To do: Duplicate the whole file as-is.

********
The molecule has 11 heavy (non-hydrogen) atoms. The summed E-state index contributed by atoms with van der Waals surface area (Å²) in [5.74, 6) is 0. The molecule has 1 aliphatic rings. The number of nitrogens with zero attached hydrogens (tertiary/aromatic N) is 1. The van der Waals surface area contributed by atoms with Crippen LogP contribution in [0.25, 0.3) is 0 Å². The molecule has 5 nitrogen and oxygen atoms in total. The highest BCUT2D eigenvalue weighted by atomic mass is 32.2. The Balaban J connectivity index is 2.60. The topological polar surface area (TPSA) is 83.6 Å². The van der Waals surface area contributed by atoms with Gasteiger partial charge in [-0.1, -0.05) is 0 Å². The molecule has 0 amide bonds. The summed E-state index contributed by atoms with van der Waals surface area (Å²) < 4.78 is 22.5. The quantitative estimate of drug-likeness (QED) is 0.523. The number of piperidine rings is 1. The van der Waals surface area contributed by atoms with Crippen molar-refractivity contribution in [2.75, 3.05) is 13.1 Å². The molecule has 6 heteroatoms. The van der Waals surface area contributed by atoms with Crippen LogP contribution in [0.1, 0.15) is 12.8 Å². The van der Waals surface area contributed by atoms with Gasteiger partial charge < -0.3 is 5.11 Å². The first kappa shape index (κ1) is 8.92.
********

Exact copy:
The molecule has 11 heavy (non-hydrogen) atoms. The summed E-state index contributed by atoms with van der Waals surface area (Å²) in [5.74, 6) is 0. The molecule has 1 aliphatic rings. The number of nitrogens with zero attached hydrogens (tertiary/aromatic N) is 1. The van der Waals surface area contributed by atoms with Crippen LogP contribution in [0.25, 0.3) is 0 Å². The molecule has 5 nitrogen and oxygen atoms in total. The highest BCUT2D eigenvalue weighted by atomic mass is 32.2. The Balaban J connectivity index is 2.60. The topological polar surface area (TPSA) is 83.6 Å². The van der Waals surface area contributed by atoms with Gasteiger partial charge in [-0.1, -0.05) is 0 Å². The molecule has 0 amide bonds. The summed E-state index contributed by atoms with van der Waals surface area (Å²) < 4.78 is 22.5. The quantitative estimate of drug-likeness (QED) is 0.523. The number of piperidine rings is 1. The van der Waals surface area contributed by atoms with Crippen molar-refractivity contribution in [2.75, 3.05) is 13.1 Å². The molecule has 6 heteroatoms. The van der Waals surface area contributed by atoms with Crippen LogP contribution in [0.1, 0.15) is 12.8 Å². The van der Waals surface area contributed by atoms with Gasteiger partial charge < -0.3 is 5.11 Å². The first kappa shape index (κ1) is 8.92.